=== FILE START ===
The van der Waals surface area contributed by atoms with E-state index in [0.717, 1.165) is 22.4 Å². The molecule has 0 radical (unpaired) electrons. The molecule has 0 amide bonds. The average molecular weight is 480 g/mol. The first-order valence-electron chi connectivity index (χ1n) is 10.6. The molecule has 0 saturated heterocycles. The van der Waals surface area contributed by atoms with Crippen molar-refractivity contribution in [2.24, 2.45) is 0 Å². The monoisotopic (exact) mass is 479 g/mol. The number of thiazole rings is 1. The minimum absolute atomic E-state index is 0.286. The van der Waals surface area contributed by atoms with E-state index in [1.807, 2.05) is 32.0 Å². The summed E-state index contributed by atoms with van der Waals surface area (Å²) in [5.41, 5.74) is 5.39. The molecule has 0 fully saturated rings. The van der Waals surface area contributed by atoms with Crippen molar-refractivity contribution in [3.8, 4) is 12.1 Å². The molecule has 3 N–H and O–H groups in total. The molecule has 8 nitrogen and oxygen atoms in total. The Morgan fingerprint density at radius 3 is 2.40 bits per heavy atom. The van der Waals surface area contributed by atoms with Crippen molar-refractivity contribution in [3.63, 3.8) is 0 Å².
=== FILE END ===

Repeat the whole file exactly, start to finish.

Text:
The van der Waals surface area contributed by atoms with E-state index in [0.717, 1.165) is 22.4 Å². The molecule has 0 radical (unpaired) electrons. The molecule has 0 amide bonds. The average molecular weight is 480 g/mol. The first-order valence-electron chi connectivity index (χ1n) is 10.6. The molecule has 0 saturated heterocycles. The van der Waals surface area contributed by atoms with Crippen molar-refractivity contribution in [2.24, 2.45) is 0 Å². The monoisotopic (exact) mass is 479 g/mol. The number of thiazole rings is 1. The minimum absolute atomic E-state index is 0.286. The van der Waals surface area contributed by atoms with E-state index in [1.807, 2.05) is 32.0 Å². The summed E-state index contributed by atoms with van der Waals surface area (Å²) in [5.41, 5.74) is 5.39. The molecule has 0 fully saturated rings. The van der Waals surface area contributed by atoms with Crippen molar-refractivity contribution in [3.8, 4) is 12.1 Å². The molecule has 3 N–H and O–H groups in total. The molecule has 8 nitrogen and oxygen atoms in total. The Morgan fingerprint density at radius 3 is 2.40 bits per heavy atom. The van der Waals surface area contributed by atoms with Crippen molar-refractivity contribution in [3.63, 3.8) is 0 Å².